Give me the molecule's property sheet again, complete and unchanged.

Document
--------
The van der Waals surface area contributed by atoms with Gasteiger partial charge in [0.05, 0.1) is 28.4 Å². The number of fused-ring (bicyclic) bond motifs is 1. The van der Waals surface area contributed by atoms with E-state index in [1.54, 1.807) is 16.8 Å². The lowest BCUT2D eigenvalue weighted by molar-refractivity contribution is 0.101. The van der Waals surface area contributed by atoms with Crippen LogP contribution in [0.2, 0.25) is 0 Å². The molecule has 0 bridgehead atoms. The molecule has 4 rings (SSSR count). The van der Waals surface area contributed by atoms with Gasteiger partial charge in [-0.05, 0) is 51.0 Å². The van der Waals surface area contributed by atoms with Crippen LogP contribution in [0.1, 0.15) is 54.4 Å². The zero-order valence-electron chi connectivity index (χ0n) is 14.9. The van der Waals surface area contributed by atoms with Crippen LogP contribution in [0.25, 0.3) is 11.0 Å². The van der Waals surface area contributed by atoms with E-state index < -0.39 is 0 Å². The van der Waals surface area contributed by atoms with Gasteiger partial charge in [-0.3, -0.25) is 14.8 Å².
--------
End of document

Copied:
The van der Waals surface area contributed by atoms with Gasteiger partial charge in [0.05, 0.1) is 28.4 Å². The number of fused-ring (bicyclic) bond motifs is 1. The van der Waals surface area contributed by atoms with E-state index in [1.54, 1.807) is 16.8 Å². The lowest BCUT2D eigenvalue weighted by molar-refractivity contribution is 0.101. The van der Waals surface area contributed by atoms with Crippen LogP contribution in [0.2, 0.25) is 0 Å². The molecule has 0 bridgehead atoms. The molecule has 4 rings (SSSR count). The van der Waals surface area contributed by atoms with Gasteiger partial charge in [-0.05, 0) is 51.0 Å². The van der Waals surface area contributed by atoms with Crippen LogP contribution in [0.1, 0.15) is 54.4 Å². The zero-order valence-electron chi connectivity index (χ0n) is 14.9. The van der Waals surface area contributed by atoms with Crippen LogP contribution in [0.25, 0.3) is 11.0 Å². The van der Waals surface area contributed by atoms with E-state index < -0.39 is 0 Å². The van der Waals surface area contributed by atoms with Gasteiger partial charge in [-0.3, -0.25) is 14.8 Å².